Pulmonary embolisms are managed by blood thinners, anticoagulants, and thrombolytic drugs, which cannot always resolve the problem and entail their own risks for bleeding complications. In a market with few widely used treatment options, start-ups Althea Medical, Akura Medical, and Magneto Thrombectomy are giving surgeons new minimally invasive tools to remove clots more effectively than ever.
Pulmonary embolism (PE) and stroke have much in common. They both involve blood clots being lodged in problematic areas, and both can be treated with drugs or surgeries ranging in degree of invasiveness. Where the two indications differ is in the adoption of various techniques to destroy or extract clots. While clinicians use mechanical thrombectomy, stenting, open surgery, and thrombolytic drugs such as tissue plasminogen activator (tPA) to treat stroke, some 90% of PE patients only receive heparin, a blood thinner, as their primary treatment. Though heparin and similar drugs are effective at stopping the formation of new clots and preventing existing ones from accumulating mass, they cannot ensure the breakdown of the often larger, older, and denser clots present in cases of PE.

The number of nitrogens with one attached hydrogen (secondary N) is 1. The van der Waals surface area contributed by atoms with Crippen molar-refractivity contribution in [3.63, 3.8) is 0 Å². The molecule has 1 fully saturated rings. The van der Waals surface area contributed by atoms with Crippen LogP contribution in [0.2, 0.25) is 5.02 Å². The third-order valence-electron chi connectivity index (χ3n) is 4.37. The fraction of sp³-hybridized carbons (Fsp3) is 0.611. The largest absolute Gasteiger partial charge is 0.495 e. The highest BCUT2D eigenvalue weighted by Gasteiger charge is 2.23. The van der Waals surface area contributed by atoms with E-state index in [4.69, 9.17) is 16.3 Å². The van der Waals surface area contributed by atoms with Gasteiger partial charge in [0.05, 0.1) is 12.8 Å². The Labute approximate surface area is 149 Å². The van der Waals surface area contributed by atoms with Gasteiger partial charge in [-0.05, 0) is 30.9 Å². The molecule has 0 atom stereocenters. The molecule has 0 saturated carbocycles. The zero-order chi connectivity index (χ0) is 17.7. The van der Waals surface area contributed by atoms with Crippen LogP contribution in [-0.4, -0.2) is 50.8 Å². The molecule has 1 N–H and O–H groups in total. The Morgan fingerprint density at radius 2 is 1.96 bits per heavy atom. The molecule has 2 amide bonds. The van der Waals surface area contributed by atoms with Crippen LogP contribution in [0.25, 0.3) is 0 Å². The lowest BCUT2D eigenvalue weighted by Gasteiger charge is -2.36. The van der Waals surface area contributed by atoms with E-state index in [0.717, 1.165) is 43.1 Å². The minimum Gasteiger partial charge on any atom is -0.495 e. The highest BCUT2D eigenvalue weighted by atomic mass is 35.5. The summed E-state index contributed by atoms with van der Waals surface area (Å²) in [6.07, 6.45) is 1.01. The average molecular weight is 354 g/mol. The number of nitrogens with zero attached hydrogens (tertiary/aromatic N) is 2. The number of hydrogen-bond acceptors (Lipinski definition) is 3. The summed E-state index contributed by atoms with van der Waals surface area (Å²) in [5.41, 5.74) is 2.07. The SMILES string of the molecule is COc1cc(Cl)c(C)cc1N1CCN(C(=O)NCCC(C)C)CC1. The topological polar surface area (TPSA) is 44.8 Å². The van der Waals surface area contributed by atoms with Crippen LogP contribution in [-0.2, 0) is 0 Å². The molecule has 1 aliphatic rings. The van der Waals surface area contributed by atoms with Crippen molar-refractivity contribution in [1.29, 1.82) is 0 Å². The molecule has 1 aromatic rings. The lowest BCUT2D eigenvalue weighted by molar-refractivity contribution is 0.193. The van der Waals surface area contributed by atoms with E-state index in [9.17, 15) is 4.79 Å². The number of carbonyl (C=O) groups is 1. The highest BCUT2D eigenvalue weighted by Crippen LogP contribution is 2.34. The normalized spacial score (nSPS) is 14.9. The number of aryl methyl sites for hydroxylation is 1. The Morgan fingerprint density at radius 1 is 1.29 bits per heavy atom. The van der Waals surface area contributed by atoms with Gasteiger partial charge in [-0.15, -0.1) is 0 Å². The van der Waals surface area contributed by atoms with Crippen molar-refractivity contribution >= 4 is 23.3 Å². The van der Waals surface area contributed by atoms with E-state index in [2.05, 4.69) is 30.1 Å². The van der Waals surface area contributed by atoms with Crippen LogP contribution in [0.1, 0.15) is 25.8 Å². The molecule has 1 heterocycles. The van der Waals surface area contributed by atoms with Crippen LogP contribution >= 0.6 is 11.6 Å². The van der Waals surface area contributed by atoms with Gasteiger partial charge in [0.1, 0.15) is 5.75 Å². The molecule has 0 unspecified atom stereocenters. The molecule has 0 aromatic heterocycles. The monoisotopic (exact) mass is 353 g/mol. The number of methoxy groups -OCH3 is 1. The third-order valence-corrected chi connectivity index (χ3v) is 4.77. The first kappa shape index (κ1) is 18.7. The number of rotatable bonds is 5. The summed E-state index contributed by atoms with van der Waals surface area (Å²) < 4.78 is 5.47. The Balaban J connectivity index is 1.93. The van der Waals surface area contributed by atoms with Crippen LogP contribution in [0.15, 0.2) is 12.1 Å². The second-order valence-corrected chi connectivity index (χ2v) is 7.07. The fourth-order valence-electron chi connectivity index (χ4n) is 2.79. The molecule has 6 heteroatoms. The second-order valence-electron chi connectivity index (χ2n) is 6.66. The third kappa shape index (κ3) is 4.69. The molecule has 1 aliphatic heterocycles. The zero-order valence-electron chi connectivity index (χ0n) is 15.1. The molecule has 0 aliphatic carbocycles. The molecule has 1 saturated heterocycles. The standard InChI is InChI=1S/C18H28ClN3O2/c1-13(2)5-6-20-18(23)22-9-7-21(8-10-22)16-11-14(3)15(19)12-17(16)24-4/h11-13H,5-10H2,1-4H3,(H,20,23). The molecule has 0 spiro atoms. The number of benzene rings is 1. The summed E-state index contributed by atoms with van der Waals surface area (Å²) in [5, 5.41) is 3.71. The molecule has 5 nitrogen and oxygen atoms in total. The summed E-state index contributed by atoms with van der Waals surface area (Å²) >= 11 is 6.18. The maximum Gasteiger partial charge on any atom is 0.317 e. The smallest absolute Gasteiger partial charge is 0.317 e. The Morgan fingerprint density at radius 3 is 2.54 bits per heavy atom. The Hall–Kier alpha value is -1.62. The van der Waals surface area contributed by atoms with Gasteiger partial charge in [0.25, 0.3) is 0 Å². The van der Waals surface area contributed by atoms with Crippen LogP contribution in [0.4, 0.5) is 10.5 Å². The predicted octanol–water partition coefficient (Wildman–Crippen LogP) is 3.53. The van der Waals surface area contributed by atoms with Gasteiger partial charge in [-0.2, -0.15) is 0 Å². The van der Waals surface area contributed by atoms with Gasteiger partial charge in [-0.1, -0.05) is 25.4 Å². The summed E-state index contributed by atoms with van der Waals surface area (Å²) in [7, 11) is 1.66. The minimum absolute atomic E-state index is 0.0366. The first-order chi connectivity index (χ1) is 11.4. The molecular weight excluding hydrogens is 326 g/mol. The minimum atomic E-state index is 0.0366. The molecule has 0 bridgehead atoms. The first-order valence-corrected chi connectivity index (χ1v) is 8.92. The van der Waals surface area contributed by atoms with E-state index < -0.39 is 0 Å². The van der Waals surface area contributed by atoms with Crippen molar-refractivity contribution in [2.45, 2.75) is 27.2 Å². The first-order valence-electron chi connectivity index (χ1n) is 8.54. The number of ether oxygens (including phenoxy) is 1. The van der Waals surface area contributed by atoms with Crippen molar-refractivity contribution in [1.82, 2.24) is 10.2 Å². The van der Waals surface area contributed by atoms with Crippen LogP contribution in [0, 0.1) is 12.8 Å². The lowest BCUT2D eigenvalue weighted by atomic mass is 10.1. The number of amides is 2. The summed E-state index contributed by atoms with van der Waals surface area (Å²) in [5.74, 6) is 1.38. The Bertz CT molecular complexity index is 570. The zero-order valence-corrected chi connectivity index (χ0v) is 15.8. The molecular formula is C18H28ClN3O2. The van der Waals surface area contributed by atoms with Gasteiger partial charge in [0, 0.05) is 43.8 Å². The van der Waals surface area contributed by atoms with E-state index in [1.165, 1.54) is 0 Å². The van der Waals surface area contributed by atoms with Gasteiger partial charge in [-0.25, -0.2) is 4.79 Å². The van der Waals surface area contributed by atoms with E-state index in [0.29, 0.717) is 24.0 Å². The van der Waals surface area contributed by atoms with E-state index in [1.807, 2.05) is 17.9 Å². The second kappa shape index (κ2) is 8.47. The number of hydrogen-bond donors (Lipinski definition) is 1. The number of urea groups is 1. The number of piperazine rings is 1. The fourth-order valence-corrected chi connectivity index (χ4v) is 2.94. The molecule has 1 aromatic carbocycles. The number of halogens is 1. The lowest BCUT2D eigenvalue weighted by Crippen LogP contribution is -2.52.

To address the unmet need, namely patients with advanced PE who require urgent intervention, large device manufacturers including Abbott and Boston Scientific, along with newer entities like Inari Medical and Penumbra, have brought forth their own solutions. Inari, in particular, has garnered attention with the success of its oversubscribed IPO in May 2020, which Bloomberg called the best first-day performance of any of the 74 IPOs so far that year. Inari went public after two years of commercial operation in the PE and deep vein thrombosis (DVT) spaces, reporting $84.9 million in revenue and turning a net loss of $10.2 million into a net income of $4.1 million during that period. On the heels of Inari’s success with drug-free, catheter-based mechanical thrombectomy, there has been a growing interest in the category, beginning with leveraged technologies originally aimed at stroke and paving the way for novel PE-dedicated applications from Althea Medical, Akura Medical, and Magneto Thrombectomy Solutions.